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Clinical investigation 

Clinical investigation

Clinical investigation

Michael Doherty

and Peter C. Lanyon

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date: 28 April 2017

Laboratory and imaging markers are an adjunct to competent clinical assessment and should not be used as a substitute. Tests should only be ordered if the results will alter diagnosis, prognosis, or clinical management.

Synovial fluid examination—this is the key investigation to confirm the diagnosis of either acute crystal or septic arthritis. Fluid can usually be obtained by direct aspiration from any peripheral joint, or alternatively under ultrasound guidance. The identification of crystals requires compensated polarized light microscopy.

Plain radiographs—these remain the single most useful imaging technique, enabling the detection of soft-tissue swelling, changes in bone density, and cartilage and bone erosion or remodelling, which in conjunction with the pattern of joint sites involved can aid confirmation of diagnosis and assessment of disease extent. The cardinal radiological features of rheumatoid arthritis are osteopenia and cartilage/bone erosion: the features of osteoarthritis are preserved bone density, joint-space narrowing, osteophyte formation, and bone cysts.

Other imaging techniques—(1) MRI provides additional benefit with plain radiographs in the assessment of the anatomy and biochemistry of soft tissues as well as bone; (2) ultrasound is emerging as an effective bedside technique for detecting joint effusions (particularly at clinically occult sites) and to assess joint erosions and neovascularity.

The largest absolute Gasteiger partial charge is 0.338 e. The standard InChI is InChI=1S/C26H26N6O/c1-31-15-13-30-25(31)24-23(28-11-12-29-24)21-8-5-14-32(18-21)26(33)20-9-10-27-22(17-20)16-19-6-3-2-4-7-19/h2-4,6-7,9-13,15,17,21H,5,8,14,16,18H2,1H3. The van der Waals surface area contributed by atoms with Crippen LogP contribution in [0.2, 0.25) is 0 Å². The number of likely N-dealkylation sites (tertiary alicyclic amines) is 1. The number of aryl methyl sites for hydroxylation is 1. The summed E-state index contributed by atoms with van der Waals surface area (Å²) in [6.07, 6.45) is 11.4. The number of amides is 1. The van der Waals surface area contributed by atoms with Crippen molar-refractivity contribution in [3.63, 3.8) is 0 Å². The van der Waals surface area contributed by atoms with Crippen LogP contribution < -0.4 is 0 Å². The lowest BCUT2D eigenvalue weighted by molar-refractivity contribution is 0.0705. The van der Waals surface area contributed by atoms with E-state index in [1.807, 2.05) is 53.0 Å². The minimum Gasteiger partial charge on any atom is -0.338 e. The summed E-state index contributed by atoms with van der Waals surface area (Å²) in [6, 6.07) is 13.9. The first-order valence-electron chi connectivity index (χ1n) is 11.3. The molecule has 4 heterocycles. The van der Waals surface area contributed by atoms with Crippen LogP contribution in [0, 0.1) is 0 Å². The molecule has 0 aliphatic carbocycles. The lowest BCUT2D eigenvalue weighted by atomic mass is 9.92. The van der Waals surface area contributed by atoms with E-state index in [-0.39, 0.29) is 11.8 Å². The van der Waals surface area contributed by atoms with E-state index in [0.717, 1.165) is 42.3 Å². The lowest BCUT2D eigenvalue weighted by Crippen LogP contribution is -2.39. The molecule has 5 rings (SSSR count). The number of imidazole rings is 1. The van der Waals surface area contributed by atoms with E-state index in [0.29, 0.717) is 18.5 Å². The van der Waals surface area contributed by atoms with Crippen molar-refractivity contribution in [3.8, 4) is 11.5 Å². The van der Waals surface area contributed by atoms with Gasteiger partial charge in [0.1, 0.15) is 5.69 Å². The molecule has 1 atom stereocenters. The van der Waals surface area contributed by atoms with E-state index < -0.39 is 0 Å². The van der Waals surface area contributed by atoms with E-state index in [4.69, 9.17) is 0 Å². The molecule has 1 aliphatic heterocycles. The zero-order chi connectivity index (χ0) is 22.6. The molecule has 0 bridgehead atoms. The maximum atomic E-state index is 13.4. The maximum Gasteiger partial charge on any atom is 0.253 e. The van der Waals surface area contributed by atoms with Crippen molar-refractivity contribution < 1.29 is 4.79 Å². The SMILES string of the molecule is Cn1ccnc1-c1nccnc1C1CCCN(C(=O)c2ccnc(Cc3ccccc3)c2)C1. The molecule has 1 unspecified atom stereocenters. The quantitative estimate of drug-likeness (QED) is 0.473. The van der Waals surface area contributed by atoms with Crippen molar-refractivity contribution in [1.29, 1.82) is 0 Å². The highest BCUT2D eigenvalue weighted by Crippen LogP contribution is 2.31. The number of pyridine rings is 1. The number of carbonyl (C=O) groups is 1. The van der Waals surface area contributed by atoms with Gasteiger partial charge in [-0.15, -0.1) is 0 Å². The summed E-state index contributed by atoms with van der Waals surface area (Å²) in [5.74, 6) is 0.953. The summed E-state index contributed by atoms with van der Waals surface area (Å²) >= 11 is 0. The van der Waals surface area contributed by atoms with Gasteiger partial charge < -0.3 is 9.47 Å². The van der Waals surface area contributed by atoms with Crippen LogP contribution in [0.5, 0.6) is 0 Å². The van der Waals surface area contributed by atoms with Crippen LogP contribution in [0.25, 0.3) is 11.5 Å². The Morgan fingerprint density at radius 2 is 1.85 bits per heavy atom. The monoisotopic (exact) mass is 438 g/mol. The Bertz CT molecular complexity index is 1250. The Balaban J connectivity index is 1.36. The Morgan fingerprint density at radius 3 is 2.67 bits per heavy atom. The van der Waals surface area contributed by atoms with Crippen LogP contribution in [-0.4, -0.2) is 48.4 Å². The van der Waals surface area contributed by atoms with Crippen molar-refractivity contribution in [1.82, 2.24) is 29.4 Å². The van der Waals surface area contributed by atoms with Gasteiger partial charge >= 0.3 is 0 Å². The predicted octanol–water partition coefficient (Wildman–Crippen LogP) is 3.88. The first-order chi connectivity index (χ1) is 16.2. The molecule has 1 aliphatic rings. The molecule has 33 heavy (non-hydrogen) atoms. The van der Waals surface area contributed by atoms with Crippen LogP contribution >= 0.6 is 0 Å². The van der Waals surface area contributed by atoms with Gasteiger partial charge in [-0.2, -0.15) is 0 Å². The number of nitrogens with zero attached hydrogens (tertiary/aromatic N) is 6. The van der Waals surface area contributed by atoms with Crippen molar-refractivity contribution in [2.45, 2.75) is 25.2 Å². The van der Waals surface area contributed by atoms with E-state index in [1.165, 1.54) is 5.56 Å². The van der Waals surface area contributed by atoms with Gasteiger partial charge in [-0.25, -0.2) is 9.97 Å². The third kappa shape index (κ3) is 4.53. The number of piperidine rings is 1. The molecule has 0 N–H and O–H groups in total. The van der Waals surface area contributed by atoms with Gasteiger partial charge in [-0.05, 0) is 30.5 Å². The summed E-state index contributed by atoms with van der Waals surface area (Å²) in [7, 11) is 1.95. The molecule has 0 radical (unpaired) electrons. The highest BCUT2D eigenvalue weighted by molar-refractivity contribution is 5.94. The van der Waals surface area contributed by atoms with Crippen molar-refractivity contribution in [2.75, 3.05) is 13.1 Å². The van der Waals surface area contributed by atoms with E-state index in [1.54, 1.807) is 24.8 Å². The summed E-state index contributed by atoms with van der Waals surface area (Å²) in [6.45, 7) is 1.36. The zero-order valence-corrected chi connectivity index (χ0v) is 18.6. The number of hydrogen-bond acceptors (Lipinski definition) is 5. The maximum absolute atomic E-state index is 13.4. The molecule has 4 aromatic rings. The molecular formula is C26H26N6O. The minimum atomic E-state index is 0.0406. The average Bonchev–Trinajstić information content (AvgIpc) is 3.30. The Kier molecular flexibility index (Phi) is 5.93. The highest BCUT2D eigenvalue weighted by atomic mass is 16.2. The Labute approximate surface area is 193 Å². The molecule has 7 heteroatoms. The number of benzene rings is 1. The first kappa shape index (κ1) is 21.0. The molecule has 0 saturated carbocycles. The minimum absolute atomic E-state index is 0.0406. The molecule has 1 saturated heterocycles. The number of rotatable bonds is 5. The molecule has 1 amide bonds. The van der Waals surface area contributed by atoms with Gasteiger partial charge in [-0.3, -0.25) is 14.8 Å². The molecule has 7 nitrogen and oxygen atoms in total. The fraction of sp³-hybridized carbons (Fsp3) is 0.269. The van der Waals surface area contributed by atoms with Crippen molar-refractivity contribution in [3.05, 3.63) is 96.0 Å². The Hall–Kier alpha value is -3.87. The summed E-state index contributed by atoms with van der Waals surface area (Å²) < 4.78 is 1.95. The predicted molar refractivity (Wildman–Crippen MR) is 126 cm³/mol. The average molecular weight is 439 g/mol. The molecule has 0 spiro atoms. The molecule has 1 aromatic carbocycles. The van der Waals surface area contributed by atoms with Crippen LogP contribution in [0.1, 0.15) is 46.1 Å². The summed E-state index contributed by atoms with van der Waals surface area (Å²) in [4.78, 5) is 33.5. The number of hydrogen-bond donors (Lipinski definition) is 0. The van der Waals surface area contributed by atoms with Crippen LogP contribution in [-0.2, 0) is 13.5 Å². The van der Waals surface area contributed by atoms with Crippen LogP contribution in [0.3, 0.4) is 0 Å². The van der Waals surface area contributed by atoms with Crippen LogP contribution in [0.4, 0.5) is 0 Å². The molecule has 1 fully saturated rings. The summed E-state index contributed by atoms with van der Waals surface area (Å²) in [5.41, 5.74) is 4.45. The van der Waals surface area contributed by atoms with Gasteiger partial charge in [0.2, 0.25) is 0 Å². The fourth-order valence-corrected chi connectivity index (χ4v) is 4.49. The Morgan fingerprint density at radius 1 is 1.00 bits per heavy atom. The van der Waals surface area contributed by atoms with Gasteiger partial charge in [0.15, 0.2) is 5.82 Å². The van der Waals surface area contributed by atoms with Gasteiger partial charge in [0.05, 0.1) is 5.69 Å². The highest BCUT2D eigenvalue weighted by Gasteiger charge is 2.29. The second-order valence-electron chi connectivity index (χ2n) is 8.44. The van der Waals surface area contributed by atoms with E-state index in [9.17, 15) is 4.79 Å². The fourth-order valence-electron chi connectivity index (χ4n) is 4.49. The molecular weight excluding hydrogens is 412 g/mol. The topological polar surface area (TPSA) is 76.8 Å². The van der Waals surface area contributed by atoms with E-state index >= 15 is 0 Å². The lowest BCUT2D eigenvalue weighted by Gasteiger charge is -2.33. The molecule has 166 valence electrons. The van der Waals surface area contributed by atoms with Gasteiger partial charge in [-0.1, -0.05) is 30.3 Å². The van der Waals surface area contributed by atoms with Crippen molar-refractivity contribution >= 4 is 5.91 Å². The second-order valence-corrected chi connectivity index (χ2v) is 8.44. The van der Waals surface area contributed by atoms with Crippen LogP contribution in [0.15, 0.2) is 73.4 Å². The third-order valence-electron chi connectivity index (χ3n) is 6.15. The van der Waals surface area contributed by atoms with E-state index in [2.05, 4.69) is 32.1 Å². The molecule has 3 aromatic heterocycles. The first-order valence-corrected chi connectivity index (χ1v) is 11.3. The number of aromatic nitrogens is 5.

Blood tests—(1) inflammatory markers: C-reactive protein is the single most useful measure of the acute phase response, having greater reproducibility and greater sensitivity to change than the ESR; (2) specific antibodies: antibodies to cyclic citrullinated peptides are a novel marker associated with rheumatoid arthritis, with similar sensitivity to rheumatoid factor but higher specificity for distinguishing between rheumatoid arthritis and other rheumatic diseases; antibodies detected against nuclear components (ANAs) have high sensitivity for connective-tissue diseases (e.g. systemic lupus erythematosus) but low specificity, and hence a positive result does not confirm the diagnosis unless appropriate clinical features are present. Compared with ANA, antibodies to extractable nuclear antigens have higher specificity and associate with patterns of system involvement within the same disease.

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